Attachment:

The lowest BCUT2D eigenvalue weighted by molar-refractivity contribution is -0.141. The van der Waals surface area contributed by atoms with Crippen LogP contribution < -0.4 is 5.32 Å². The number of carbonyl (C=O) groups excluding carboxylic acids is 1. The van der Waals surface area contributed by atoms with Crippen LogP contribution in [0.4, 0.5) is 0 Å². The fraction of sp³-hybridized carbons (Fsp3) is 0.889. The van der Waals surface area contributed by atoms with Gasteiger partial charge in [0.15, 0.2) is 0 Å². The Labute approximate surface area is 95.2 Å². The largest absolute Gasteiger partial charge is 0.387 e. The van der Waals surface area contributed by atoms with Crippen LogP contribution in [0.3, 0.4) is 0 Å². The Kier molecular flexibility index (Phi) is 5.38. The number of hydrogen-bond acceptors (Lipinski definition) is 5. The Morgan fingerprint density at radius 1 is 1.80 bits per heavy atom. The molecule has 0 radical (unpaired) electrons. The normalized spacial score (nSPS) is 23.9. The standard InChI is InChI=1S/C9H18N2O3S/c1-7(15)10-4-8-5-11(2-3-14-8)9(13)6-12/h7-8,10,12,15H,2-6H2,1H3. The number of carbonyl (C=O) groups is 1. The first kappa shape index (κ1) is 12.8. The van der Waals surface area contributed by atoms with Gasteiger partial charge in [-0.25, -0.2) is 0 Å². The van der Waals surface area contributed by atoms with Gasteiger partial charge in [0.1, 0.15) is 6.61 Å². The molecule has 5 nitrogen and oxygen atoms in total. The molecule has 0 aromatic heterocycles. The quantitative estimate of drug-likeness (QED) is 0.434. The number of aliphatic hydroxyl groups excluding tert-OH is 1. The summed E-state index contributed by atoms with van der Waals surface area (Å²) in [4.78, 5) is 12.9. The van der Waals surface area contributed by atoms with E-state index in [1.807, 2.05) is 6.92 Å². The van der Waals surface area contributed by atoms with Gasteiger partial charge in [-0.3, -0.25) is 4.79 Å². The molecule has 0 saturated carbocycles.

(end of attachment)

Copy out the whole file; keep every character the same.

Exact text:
The lowest BCUT2D eigenvalue weighted by molar-refractivity contribution is -0.141. The van der Waals surface area contributed by atoms with Crippen LogP contribution < -0.4 is 5.32 Å². The number of carbonyl (C=O) groups excluding carboxylic acids is 1. The van der Waals surface area contributed by atoms with Crippen LogP contribution in [0.4, 0.5) is 0 Å². The fraction of sp³-hybridized carbons (Fsp3) is 0.889. The van der Waals surface area contributed by atoms with Gasteiger partial charge in [0.15, 0.2) is 0 Å². The Labute approximate surface area is 95.2 Å². The largest absolute Gasteiger partial charge is 0.387 e. The van der Waals surface area contributed by atoms with Crippen LogP contribution in [0.3, 0.4) is 0 Å². The Kier molecular flexibility index (Phi) is 5.38. The number of hydrogen-bond acceptors (Lipinski definition) is 5. The Morgan fingerprint density at radius 1 is 1.80 bits per heavy atom. The molecule has 0 radical (unpaired) electrons. The normalized spacial score (nSPS) is 23.9. The standard InChI is InChI=1S/C9H18N2O3S/c1-7(15)10-4-8-5-11(2-3-14-8)9(13)6-12/h7-8,10,12,15H,2-6H2,1H3. The number of carbonyl (C=O) groups is 1. The first kappa shape index (κ1) is 12.8. The van der Waals surface area contributed by atoms with Gasteiger partial charge in [-0.25, -0.2) is 0 Å². The van der Waals surface area contributed by atoms with Gasteiger partial charge in [0.1, 0.15) is 6.61 Å². The molecule has 5 nitrogen and oxygen atoms in total. The molecule has 0 aromatic heterocycles. The quantitative estimate of drug-likeness (QED) is 0.434. The number of aliphatic hydroxyl groups excluding tert-OH is 1. The summed E-state index contributed by atoms with van der Waals surface area (Å²) in [4.78, 5) is 12.9. The van der Waals surface area contributed by atoms with E-state index in [1.807, 2.05) is 6.92 Å². The van der Waals surface area contributed by atoms with Gasteiger partial charge in [-0.3, -0.25) is 4.79 Å². The molecule has 0 saturated carbocycles.